Cover image for Beyond viagra : a commonsense guide to building a healthy sexual relationship for both men and women
Beyond viagra : a commonsense guide to building a healthy sexual relationship for both men and women
Melchiode, Gerald A.
Personal Author:
First edition.
Publication Information:
New York : Henry Holt, [1999]

Physical Description:
248 pages ; 22 cm
General Note:
"An Owl book."

Includes index.
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RC889 .M379 1999 Adult Non-Fiction Central Closed Stacks

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Explores underlying psychological and emotional stresses affecting sexual dysfunction and details when the drug should be prescribed.

Author Notes

Gerald Melchiode, M.D., is a professor of psychiatry and lecturer at the University of Texas Southwestern Medical Center in Dallas and has been a therapist in human sexuality for more than thirty years. Bill Sloan is a former award-winning reporter for the Dallas Times, and a Pulitzer Prize nominee.

Reviews 2

Booklist Review

Psychiatrist Melchiode was a consultant to Pfizer early in its development of Viagra, and though "excited and optimistic" about it, he is no cheerleader for it. With award-winning reporter Sloan's aid, he reviews the history of the drug and its major uses, contraindications, and side effects. He then suggests steps to take should Viagra not work. He examines basic sexual relations between men and women, emphasizing the need for cooperation, information, and understanding. Faced with a sexual dysfunction, a physician must identify and evaluate the real problem and then make a diagnosis. (Medical education, however, is deplorably weak in teaching about sex; physicians, therefore, have an obligation to learn on their own.) Next, it may be good to call in a psychiatrist or another specialist. Melchiode cites specific medical histories to personalize and clarify major problems and possibilities. --William Beatty

Library Journal Review

The National Institutes of Health estimates that 20 million men suffer from sexual dysfunction. As more Americans seek prescriptions for Viagra from their physicians, it is important to realize that potential solutions to this problem go beyond pills. A therapist specializing in human sexuality for 30-plus years, Melchiode (psychiatry, Univ. of Texas Southwestern Medical Sch.) participated in early trials of Viagra. He does an excellent job of addressing sexual problems within the context of relationships, as well as the issues involved in determining whether Viagra is the therapy of choice. Further, he deals with other important topics, such as sexuality and aging, the stance of managed-care providers with respect to Viagra, women's attitudes toward the drug, and Viagra's impact on society as whole. An appropriate choice for consumer health collections and public libraries.ÄLinda M.G. Katz, Allegheny Univ. of the Health Sciences Lib., Philadelphia (c) Copyright 2010. Library Journals LLC, a wholly owned subsidiary of Media Source, Inc. No redistribution permitted.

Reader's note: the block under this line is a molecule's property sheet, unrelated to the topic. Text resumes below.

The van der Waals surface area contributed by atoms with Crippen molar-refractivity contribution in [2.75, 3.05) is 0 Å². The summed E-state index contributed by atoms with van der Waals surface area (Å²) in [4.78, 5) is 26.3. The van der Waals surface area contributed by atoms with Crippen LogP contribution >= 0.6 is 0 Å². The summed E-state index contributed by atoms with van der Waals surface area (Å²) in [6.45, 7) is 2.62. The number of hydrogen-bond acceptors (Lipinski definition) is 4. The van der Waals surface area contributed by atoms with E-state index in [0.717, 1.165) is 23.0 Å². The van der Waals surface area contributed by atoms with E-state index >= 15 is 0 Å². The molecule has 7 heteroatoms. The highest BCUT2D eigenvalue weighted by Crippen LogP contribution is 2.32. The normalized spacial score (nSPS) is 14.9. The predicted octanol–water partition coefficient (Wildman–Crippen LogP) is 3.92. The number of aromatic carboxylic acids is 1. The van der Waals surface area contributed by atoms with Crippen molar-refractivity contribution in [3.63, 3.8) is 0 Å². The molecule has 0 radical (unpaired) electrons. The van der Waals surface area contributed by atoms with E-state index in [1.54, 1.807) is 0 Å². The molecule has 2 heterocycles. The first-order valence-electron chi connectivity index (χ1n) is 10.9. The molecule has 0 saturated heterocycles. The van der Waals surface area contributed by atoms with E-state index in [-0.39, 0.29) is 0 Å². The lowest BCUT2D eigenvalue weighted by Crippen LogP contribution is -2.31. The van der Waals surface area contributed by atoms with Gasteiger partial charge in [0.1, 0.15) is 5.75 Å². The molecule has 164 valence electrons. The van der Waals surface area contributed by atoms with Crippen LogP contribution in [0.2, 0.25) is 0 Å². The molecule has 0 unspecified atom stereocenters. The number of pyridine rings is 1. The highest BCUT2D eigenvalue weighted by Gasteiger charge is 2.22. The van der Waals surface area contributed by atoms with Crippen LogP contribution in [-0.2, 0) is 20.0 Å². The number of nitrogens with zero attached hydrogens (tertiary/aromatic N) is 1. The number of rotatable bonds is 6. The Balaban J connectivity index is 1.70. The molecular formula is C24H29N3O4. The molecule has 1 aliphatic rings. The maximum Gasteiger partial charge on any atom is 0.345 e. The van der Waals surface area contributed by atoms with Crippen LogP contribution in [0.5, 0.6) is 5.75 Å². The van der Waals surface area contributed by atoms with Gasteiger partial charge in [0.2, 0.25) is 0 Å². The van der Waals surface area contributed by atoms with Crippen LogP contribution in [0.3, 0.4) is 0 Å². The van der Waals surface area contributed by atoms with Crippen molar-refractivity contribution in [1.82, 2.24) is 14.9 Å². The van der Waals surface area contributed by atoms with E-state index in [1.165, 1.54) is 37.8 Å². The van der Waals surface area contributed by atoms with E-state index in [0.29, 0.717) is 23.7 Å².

Chapter One Waiting for Viagra Viagra.     Few words in medical history have entered the mainstream of our vocabulary more quickly or forcefully. To those familiar with the Latin languages, its correct pronunciation would seem to be Vee-AH-grah, but the manufacturer prefers to call it Vy-AH-grah, and the newscasters say Vy-AG-rah, to rhyme with "Niagara."     Regardless of how you pronounce it, though, the definition of Viagra is still the same. It's the first effective oral treatment ever discovered for male impotency and one of the most sought-after pills in the annals of pharmacology.     Amazing as it seems, just a year ago almost no one in this country had ever heard or read the word Viagra . Now some version of it seems to be on everybody's lips. Doctors from coast to coast have been swamped with patients clamoring for it. Within two weeks after it was introduced in drugstores, some forty thousand prescriptions a day were being written for it, a record that no previous drug had come within a mile of matching, and total 1998 sales were projected at over $1 billion. Fueling the demand were innumerable newspaper and magazine articles, radio talk shows, and TV news programs.     Viagra is literally changing our world before our very eyes--and with good reason.     True "miracle drugs" have come along only a few times in recorded history, but this little blue pill, approved by the U.S. Food and Drug Administration in late March 1998 after years of testing in America and Europe, seems to merit this definition. Viagra temporarily "cures" male impotency in the vast majority of men who take it--predictably, painlessly, in a matter of minutes, and with almost no observable side effects.     By the time it became available by prescription in April 1998, I had already had a close relationship with Viagra and its U.S. manufacturer for a number of months. As a practicing psychiatrist specializing in the treatment of male sexual disorders, I was among a select few doctors who prescribed the drug for patients prior to its general availability. I was also asked by Pfizer Inc., the giant pharmaceutical company that markets Viagra, to serve as a consultant to help familiarize the rest of the nation's medical community with the drug.     Because of this experience, I can now say that both as a pharmaceutical agent and a social trendsetter, Viagra is everything it's cracked up to be. And for better or worse, it has the potential to be much, much more.     "It really works and it takes only one pill to do the trick," says a sixty-two-year-old user who participated in a hospital-based Viagra testing program. "Within forty-five minutes, I had an erection like I haven't had since I was thirty or so--and my first one in months. It almost made me feel like a kid again."     Not even the widely hailed antidepressant Prozac has generated such overwhelming interest on the part of the public. Viagra is a cinch to become the most widely consumed prescription drug in at least three decades. It's also well on its way to becoming the most abused prescription drug in history. But this is only the tip of the iceberg. The real impact of Viagra goes far beyond these immediate effects. Its introduction is a cultural landmark that will, in all likelihood, alter social patterns, sexual mores, and basic human relationships for generations to come. It has already rerouted America's entire approach to male impotency--and to sex itself, for that matter. It has done so rapidly, dramatically, and probably forever.     As Newsweek observed some six months before the drug's release, if Viagra makes enough of the nation's thirty-eight million baby boomers feel like "virile teenagers" again, it could touch off another sexual revolution.     The prediction has proved highly accurate. This revolution could be even more far-reaching and profound than the one triggered by the appearance of the birth-control pill in the late 1960s. By the turn of the century, the drug will be available around the world, and it will be followed by other oral impotency medications. A Long Time Coming Civilization has waited an incredibly long time for Viagra and the other oral drugs for male impotency that are sure to follow it. By the time the first U.S. prescriptions for Viagra were written, the ailment known in medical circles as erectile dysfunction had quietly reached epidemic proportions. And despite all our other medical advances, no single treatment for impotency had yet even come close to yielding satisfying results.     Before Viagra, the only sure way for an impotent man to get and maintain an erection was with penile prostheses, vacuum pumps, hypodermic needles (ouch!), or urethral implants. They took most of he spontaneity out of the sex act, produced erections that wouldn't go away for hours (or sometimes even days), often hurt like hell, and in some instances were downright dangerous.     At best, these were ugly alternatives to a sexually lifeless existence, but they were the only "quick fixes" we had. Almost overnight, Viagra has changed all that.     It couldn't have happened at a more propitious time. There is compelling evidence that male sexual dysfunction is more widespread today than at any previous point in human history--and yet it is certainly nothing new. As far as we know, impotency has been affecting certain men since the dawn of time. Until the past few decades, however, the subject was so shrouded in secrecy and shame that medical science had developed little solid information about it.     Today, the National Institutes of Health estimate that twenty million American men suffer from it, and Pfizer sets the figure even higher--at thirty million. When partners of the dysfunctional males are included, this means that up to sixty million men and women in this country are directly victimized by this "masculine" disorder. And even this vast number may not reflect the full magnitude of the problem, since many men affected by poor sexual performance have historically been too embarrassed to seek treatment. Definitions of Impotence Before we go any further in discussing how to treat impotence, we need to define the term--or, more specifically, the terms --involved.     Impotence, impotency, and erectile dysfunction are basically interchangeable names for the same problem. They simply mean that, at least part of the time, a man is unable to obtain an erection sufficiently rigid for sexual intercourse. The traditional lay term for this condition is impotence, while medical people more frequently refer to it as impotency . Both terms imply a degree of permanence that could be a deterrent to effective treatment. Erectile dysfunction is a more recent term that may sound somewhat less ominous to the patient. It is now widely used by physicians in an effort to describe more clearly what the other terms mean.     Sexual dysfunction is a broader term that can include not only erectile failure but a variety of other problems in both men and women. (Yes, a surprising number of women suffer from sexual dysfunction, too, and many are unaware of their problems, because they are less obvious than men's. Viagra offers intriguing possibilities for helping sexually troubled women, and these are the focus of a chapter later in this book.)     Of all male sexual disorders, erectile dysfunction is by far the most common, but the degrees of dysfunction vary widely from patient to patient, and several systems have been established for differentiating among them.     The authoritative Massachusetts Male Aging Study (MMAS) used a three-tier definition to calculate how many of the study's subjects suffered some form of diagnosable erectile dysfunction: • Minimal dysfunction meant that a man was usually able to get and keep an erection sufficient for sexual intercourse. • Moderate dysfunction meant that a man could sometimes get and keep a good enough erection for sexual intercourse. • Complete dysfunction was defined as meaning a man could never get and keep an erection sufficient for sexual intercourse.     The MMAS study also found that 52 percent of the 1,290 men, aged forty to seventy, who participated in it were affected by one of these three phases. The minimal category accounted for 17.2 percent of the men, the moderate category for 25.2 percent, and the complete category for 9.6 percent.     If these findings can be extrapolated to the general population, they mean that more than half of all men in this age group are affected by some degree of erectile dysfunction. If the old adage that "misery loves company" actually holds true, simply realizing this fact should provide some measure of reassurance for the legions of sexually impaired men in this country. Ancient Times Versus Modern I've seen firsthand--and tried to alleviate--the demoralizing, ego-destroying psychological impact of impotency on hundreds of male patients during the relatively enlightened era of the past thirty years. In many of them, the precise cause of the problem was elusive and difficult to pinpoint. Impotency may be purely physical in nature, or it may be totally psychological. Other times, it may be a complex combination of both.     There are many triggers for impotency, and despite all our research, there is still much to be learned about it, even today. I can only imagine the hopelessness and silent torment suffered in earlier times by men who found themselves sexually "dead," with no prospects of effective treatment, much less a cure.     It seems probable, however, that male impotency was a much less common condition in the ancient world than it is in the modern one. One reason for this is that not nearly as many men survived to reach what we now refer to as "middle age"--the over-forty period when male sexual dysfunction is most prevalent. Just a couple of hundred years ago, a man was considered "old" when he reached his fifties, an age that now falls within our definition of the "prime of life." In the mid-nineteenth century, for example, a typical man in this age group had spent decades working twelve-hour days and six-day weeks, usually at hard physical labor. Under the circumstances, he could easily blame a flagging sex drive on sheer fatigue. And the lack of effective birth-control measures often made it prudent to reduce or curtail sexual activity at that point in life, anyway.     This is in sharp contrast to our attitudes and practices today, when many men are starting second families in their fifties and when millions of men and women are obsessed with the "cult of youth," of which sex is viewed as an indispensable part. In movies, television, and every other modern entertainment and communications medium, sex and sexuality are inseparably linked with youth, glamour, and success. In this atmosphere, losing your ability to have sex can seem as crushing as losing a limb or an eye--possibly even more so.     Barry W., a fifty-seven-year-old salesman who came to me after prostate surgery left him impotent, expressed it this way: "The operation saved my life, but it also left me feeling like a big part of that life was gone forever. Sometimes it was as if I wasn't even the same person I'd been before." Longer Life, Higher Risk We're living far longer than our forebears. A baby boy born today has a life expectancy of about seventy-three years, and a healthy man in his mid-fifties can expect to live to eighty or beyond. That's the good news. The bad news is that as men age, their odds of developing sexual dysfunction gradually increase. Diseases such as diabetes, prostate cancer, hypertension, and atherosclerosis often trigger a loss of sexual function, and so do many of the drugs and surgical procedures used to treat these ailments. As in Barry's case, once-fatal diseases are now often held in check, and the life span is extended, but as a consequence the patient's sexuality can be damaged or obliterated completely.     Even in the absence of any disease or other identifiable cause for erectile dysfunction, the aging process itself affects sexual response. Some men in their seventies have fathered children, and some men have maintained an active sex life into their eighties. But for many others, the desire for sex fades years earlier with no identifiable physical cause.     It can be argued, however--and, in fact, has been demonstrated in studies of elderly populations--that continuing to engage in sex, even on an infrequent basis, benefits the general health of older people and is associated, in particular, with a healthy prostate in older men. Viagra clearly puts these benefits within the reach of millions of men in their sixties, seventies, eighties, and beyond, but the social consequences of so many men continuing sexual activity into old age aren't nearly so easy to predict.     Population studies show that by 2020, about 20 percent of all Americans will be over sixty-five. As the baby-boom generation of the 1940s and '50s enters middle age and the nation's population grows steadily older, more and more men will be living with degenerative-disease processes that can produce additional millions of cases of impotency. Medical authorities quoted on a recent edition of ABC's 20/20 estimate that erectile dysfunction will affect more than 50 percent of all American males between the ages of forty and seventy.     This is a stunning statistic. What it means is that once a man enters this age group, his odds of developing erectile dysfunction are at least as high as his odds of avoiding it. If this doesn't constitute an epidemic, I don't know what would.     But what it also means is that within a couple of decades, the market for Viagra and other anti-impotency and erection-enhancing drugs--just among the elderly--will be gargantuan.     Meanwhile, the very pressures and excesses of modern life also contribute immeasurably to the impotency problem. The abuse of alcohol and/or illegal drugs is frequently an underlying cause of male sexual failure, and recent studies show that men who smoke cigarettes are seven times as likely to develop erectile dysfunction as nonsmoking men. Millions of Americans of both sexes suffer from clinical depression, which robs them of their zest for life and their interest in sex. In either partner in a relationship, severe untreated depression can mean the end of sexual intimacy.     Each of these factors contributes to the prevalence of sexual dysfunction. Each represents another reason why the modern world has waited so desperately for Viagra and the "magic bullet" it represents. But the factors cited above are some of the easier ones to identify. There are other, far more complicated problems that often lie buried far beneath the surface. And instead of offering a quick, painless solution to these problems, the improper use of Viagra or other oral impotency medications could actually make them worse. A Fly in the Ointment? This is why, as exciting as Viagra's track record has been thus far, some sex therapists, marriage counselors, and sociologists are urging caution. They warn that widespread use of the drug could become a sort of "Trojan horse" for sexually troubled men and their mates. Without a sound system of controls, some experts fear that Viagra could end up damaging as many relationships as it benefits--conceivably even more.     The causes of psychologically induced impotence are often deep-rooted and obscure. They usually relate to much more than merely the physical act of sex itself. No pill, no matter how effective, can magically make up for the loss of romantic feeling and the erosion of affection that frequently set the stage for male impotence. It can do nothing, for example, to rekindle desire in a wife embittered by the idea that her husband is no longer physically attracted to her or angered by his refusal to admit his problem and seek treatment. (Indeed, even the promise of a "potency pill" that helped up to 92 percent of the men involved in European studies may not be enough to persuade some American males to swallow their pride--and a perceived threat to their manhood--long enough to consult a physician about their sexual difficulties.)     It's important to understand that, in the vast majority of cases, men's sexual failures don't take place in isolation. They almost always affect at least one other person. Typically, when a man begins having difficulty getting erections, his partner doesn't know the cause or how to deal with it. Her first impulse may be to blame herself for not being sexy or attractive enough anymore. Then, as the man grows more worried about his difficulty, he tends to make matters worse by avoiding intimate contact with his wife. He often withdraws from her, both physically and emotionally.     Over time, the partner's self-blame often turns to frustration. She urges the man to seek help, but the thought of telling a doctor about his problem is too humiliating for him to bear--so he does nothing. Gradually the woman's suppressed resentment and bitterness grows, while the husband tries to ignore the problem and his own nagging sense of failure and guilt. Sometimes, the relationship falls apart, but many couples reach some sort of compromise in which they continue to live together but with very little physical contact, very little affection--and no sex.     Now imagine this scenario: Suddenly, a marvelous pill comes along that promises to restore the man's sexual prowess. The man is excited and eager. All he wants is a physician willing to write a prescription for the pill. Forty-five minutes after he swallows his first one, he's raring to go. But what about his partner?     "Not so fast," his wife responds. "What about all these years I've been asking you to do something--see a doctor or a marriage counselor--and you've only buried your head deeper in the sand? What about all the times you've avoided me? Now you're all worked up again and demanding sex, but why should I feel any affection toward you? Why should I say, `Oh, fine, let's get it on!' and just forget all the rest?"     The point is that even a "magic bullet" can be used to shoot oneself in the foot. Simply taking a pill and getting an erection isn't going to erase all the hidden scars, negative undercurrents, and stored-up antagonisms that can mar and threaten a relationship.     The penile prostheses that some men had implanted beginning in the 1970s produced what could be termed a perpetual erection, and the vacuum pumps and injections that came later also made sex a mechanical possibility. But oddly enough, many of the men who tried these devices never employed them for sexual intercourse with their partners. In fact, the partners were seldom even included in the decisions to use the devices in the first place, and they were understandably turned off by them. The devices and the kind of sexual activity they made possible seemed too mechanical, awkward, inconvenient, and unnatural. It was devoid of the feelings of warmth, closeness, and spontaneity that most of the men and their partners really wanted.     To ensure that Viagra doesn't become just another turnoff for many women, it should be used with reason and in combination with effective counseling when needed. Unquestionably, Viagra produces a natural-feeling erection and allows completely natural sex. But this time medical technology mustn't overlook the importance of the partner. Indiscriminate overuse of the drug simply to embellish a "macho stud" image could be disastrous. It could lead to increased infidelity and promiscuity, additional weakening of the already-beleaguered family unit, and further unraveling of our social fabric. The Changing Female Role Once upon a time, we lived in a world totally dominated by males. Before the twentieth century, masculine rule of major social, political, and economic systems was virtually absolute and seldom challenged. Men made all the important decisions, and women were simply expected to follow along. As I'm sure you've noticed, times have really changed!     In the thirty or so years since the emergence of the women's movement in this country, a massive shift in the balance of power has taken place--in government, business, science, education, religion, and elsewhere. But in no area of society has the new posture and status of women been more keenly felt than in marriage, childrearing, and other key personal relationships.     Countless women have abandoned their traditional roles as homemakers and mothers in search of equality and fulfillment. Today, they compete boldly with men in the world at large, often outperforming their male counterparts. Many women make more money than their husbands. Many hold positions as top managers and executives. They demonstrate their independence daily in hundreds of corporate boardrooms--and, perhaps even more significantly, in tens of millions of bedrooms.     It isn't the purpose of this book to debate the pros and cons of this socio-economic phenomenon. History will ultimately determine the full effect of the changing female role on Western civilization. I also don't mean to imply that it's wrong for women to take a more active, demonstrative role in sex, whether it be in letting their partners know what they like and don't like, or in helping their partners work through sexual difficulties. For every impotent man in a committed relationship, his problem is very much a woman's problem, too. But at the same time, it would be a mistake to ignore the new assertiveness of women as it relates to the current epidemic of male sexual dysfunction.     The old image of the male as the perpetual aggressor or pursuer in romantic and sexual encounters no longer holds true. Younger women, especially, have ripped up the double standard that prevailed for thousands of years and tossed it to the winds. Many of them show no more qualms than men about initiating intimacy with attractive members of the opposite sex. Whether men can admit it or not, this challenge to the traditional male role makes many of them apprehensive and uncomfortable.     On average, until the recent past, boys tended to become sexually active at an earlier age than girls, but this, too, is changing. Surveys show that nearly one in every five girls under the age of fifteen is sexually active. Girls as young as thirteen, responding to questions on one such survey, expressed the belief that "if you know a boy for a few hours and like him, it's okay to have sex with him."     While the fear of AIDS and the HIV virus has served as a strong deterrent to casual sex among more mature men and women in recent years, adolescents often seem to ignore the threat. Meanwhile, the effectiveness and availability of birth-control pills (many parents readily admit supplying the pills for their sexually active teenage daughters) have also loosened traditional sexual restraints among adolescent girls.     These factors, coupled with the rise of feminism and the demand that women enjoy the same sexual prerogatives as men, have created a whole "new morality" where casual sex is concerned. As any qualified sex therapist can tell you, aggressive sexual behavior by women triggers performance anxiety in a sizable percentage of men. This can lead directly to erectile dysfunction, particularly in men accustomed to more traditional partners and relationships. Even young, healthy males can be affected. A "Scary" Experience Consider the plight of Greg C., a recently divorced businessman in his early forties. Greg had been married for nearly twenty years to a shy woman with little interest in sex, but after his marriage ended, he found himself frequenting singles bars again in search of female companionship.     "I wasn't prepared at all for the way things have changed out there," Greg admitted. "To me, it was really scary."     The first time Greg found himself in an intimate situation with a younger woman he had met in a bar, it had been several months since he'd last had sex. Initially, he became strongly aroused, but when the critical moment came and his partner grew more demanding, he was totally unable to perform. To make matters worse, the woman ridiculed him, which left Greg ashamed, chagrined, and emotionally wrecked.     "These younger women can come on pretty strong," he said. "They don't like to take `no' for an answer--and they sure don't like it when the guy they're with can't get it up!"     After several similar experiences, Greg consulted a urologist, and when tests showed no physical basis for his problem, the urologist suggested he talk to a psychiatrist.     For most healthy men of Greg's age in situations like these--at least 80 percent, based on reports so far--Viagra can provide a quick, dependable rescue. It works in about forty-five minutes and its effects last for several hours. It can be taken randomly at any time a man contemplates having sex. Side effects are mild and minimal, and most men have none at all.     Even so, some physicians may be hesitant about prescribing Viagra for men in Greg's circumstances. In my view, it isn't the physician's role to make moral judgments or try to dictate how the patient should use the drug. If the patient's problem is diagnosed as erectile dysfunction--and to me that means not being able to obtain an erection sufficient for intercourse on at least several occasions--the physician should try to help him overcome the problem. I do believe, though, that if the problem is found to be psychological, the drug therapy should be accompanied by counseling in which both partners participate. And it would be pretty unrealistic to expect one of Greg's partners--former partners, I should say--to come along with him to a psychiatrist's office.     In counseling, it was pointed out to Greg that a singles bar is one of the unlikeliest places to find a partner for a meaningful, long-term relationship and that church groups, adult education classes, volunteer organizations, professional societies, and health clubs offer better prospects.     Eventually, though, Viagra was prescribed for Greg, and it worked like a charm. He soon regained his confidence and found he could perform adequately without the drug, although he admitted carrying a spare pill in his pocket "just in case." Hundreds of thousands of other men with the same sort of problem will undoubtedly use Viagra with similar results within the next year.     I only wish that all instances of erectile dysfunction could be "cured" as simply as Greg's, but unfortunately, that isn't the case. For those who are less interested in the superficial thrill of casual sex than in protecting and preserving lasting, meaningful relationships, overcoming impotency can still be a lengthy, meticulous undertaking. It's also one in which the patient's partner is often as important a participant as the patient himself.     That's why I firmly believe that both Viagra and this book are every bit as much for women's benefit as they are for men's. It's More Than a Game Today's American society is saturated and suffused with the concept of recreational sex. Beginning in adolescence or earlier, sexual messages, stimuli, and innuendo bombard us relentlessly from every side. Free-and-easy sex is the universal theme of movies, television programs, and other media products. It has become our national pastime--a game played every day and every night by countless millions of men and women.     Viewed simplistically, Viagra's arrival only adds new excitement and more players to the game. Thanks to this pill, millions of unfortunates who were once trapped on the sidelines by sexual dysfunction can now become full, eager participants again. Not only that, but they can play longer and harder (literally) than ever before. This is why Viagra is in huge demand by men who merely want to enhance their sexual performance rather than relieve serious impotency. Although Viagra is definitely not an aphrodisiac, merely thinking about the drug can serve as a psychological sexual stimulant for many men.     It's easy to see why a burgeoning black market has already sprung up for Viagra and why it's likely to grow steadily more lucrative in the months ahead. Even when purchased through regular, proper channels, the drug is expensive--eight to twelve dollars per pill at retail. But sexual experimenters are often willing to pay several times that much for the chance to try Viagra. Like most other drugs available only by prescription in the United States, Viagra can be purchased over the counter in Mexico. And although stocks of the drug are currently limited, the laws of supply and demand will soon make it available in every Mexican pharmacia to anyone who has the money to pay for it.     "It's going to become an abused drug," said Dr. E. Douglas Whitehead, director of the Manhattan-based Association for Male Sexual Dysfunction, in an interview with the Wall Street Journal several months before Viagra was approved by the FDA. "People are going to get it under whatever pretenses they wish.... There's going to be a black market."     The temptation to regard Viagra merely as a handy new device for improving one's "score" in the game of recreational sex, and to misuse the drug for this narrow purpose, is fraught with danger--both to the individual and to American society as a whole.     The often-tragic consequences of the national sex game are graphically illustrated by the soaring numbers of divorces, single-parent families, teenage pregnancies, sexually transmitted diseases, battered spouses, sexually abused children, and sex-related violent crimes. Many observers share my concern that widespread abuse of Viagra could add immeasurably to this toll. In the hands of serial sex offenders and child molesters, for instance, it could become a national catastrophe.     The worst tragedy of all would be for this revolutionary new medicine to be treated as a "dirty joke" by a large percentage of the public. To those afflicted with it, erectile dysfunction is anything but comical. And to those who have lost the power to offer their partners the ultimate expression of intimacy and romantic love, sex is much more than just a game.     For the impotent male, attempting to overcome sexual failure can assume the dimensions of a life-and-death struggle. Judging from my years of experience, I honestly believe that no malfunction of the human apparatus--not even cancer or heart disease--can be more painful to the male ego or catastrophic to the male psyche than sexual impotence. It is, as my patient Barry W. observed, as if a vital part of you has been taken away.     Relieving this soul-wrenching condition and repairing all-important human relationships that support our whole social structure represent Viagra's noblest possible contribution. Yet some will inevitably view it as just another titillating touch of spice in the game of recreational sex; to think otherwise would be to ignore human nature.     With this in mind, both the medical profession and the general public need to recognize that even Viagra has its limitations. We must also realize that its indiscriminate overuse can have dark, destructive implications. Only by doing so can we ensure that Viagra will be a boon to humanity, rather than a curse. Finding the Right Answers Whether you happen to be male or female, young or old, rich or poor, straight or gay, in a committed relationship or not, this book is designed to explain what you need to know about Viagra--objectively, not as a testimonial for it or similar drugs to come. The following chapters explain what Viagra is, how it was discovered, and how it works. They reveal who should (and shouldn't) take it, what it can (and can't) do, its proven benefits, and its potential dangers. They detail its possible future applications as a sex-enhancing drug for women and a life-extending medicine for the aged. They project the future effect of the vast social changes Viagra has already put into motion.     But at the same time, the book is also intended to serve a broader, more comprehensive purpose. In addition to examining the phenomenon of Viagra, I want it to serve as a commonsense guide to human sexuality and human relationships in general. The introduction of a revolutionary oral agent for overcoming impotency offers a golden opportunity for us to drag the discussion of male--and female--sexual problems out of the shadows where it has lurked for so long. The Viagra phenomenon has created an ideal environment for shedding new light on some of the most enigmatic and misunderstood disorders known to science.     The following chapters will examine impotency and its causes in simple, straightforward language that every man and woman can understand. They will show that while certain similarities exist, no two cases of male impotency are exactly the same. Like sets of human fingerprints, each has slight, subtle variations based on the personal circumstances and deep-seated feelings and needs of the individuals involved.     My intention is to give women a broader, clearer understanding both of impotency itself and the myriad ways that men react to it. I also want to help women understand how Viagra may benefit them in the near future, In turn, I want to give men better insight into the feelings of fear, resentment, insecurity, and betrayal that male sexual dysfunction can touch off in the women it robs of affection and intimacy. And I want men to realize that even the sudden restoration of sexual performance with the help of a drug like Viagra can have a serious emotional downside for their partners. I saw real-life examples of just such a downside within the first few weeks after I began prescribing Viagra.     Finally, I want to show that, despite the eternal differences between the sexes, men and women may actually be closer together sexually than they realize, and that effective communication and mutual consideration are the most important keys to a satisfying intimate relationship.     Our challenge now is to use Viagra within this context in order to maximize its benefits and minimize its risks. Our mission is to find the right answers that have been denied us until now, while refusing to accept wrong answers, no matter how easy and enticing they may seem.     My hope is that this book will help its readers move toward these ends and toward happier, more fulfilling, more loving relationships.     Beyond the immediate phenomenon of Viagra lies a world that will be vastly and irrevocably different in its social customs, public attitudes, and sexual practices. This world can be infinitely better--or infinitely worse--than the one in which we've lived until now.     It's largely up to us to determine which way it goes. Copyright © 1999 Gerald Melchiode, M.D., and Bill Sloan. All rights reserved.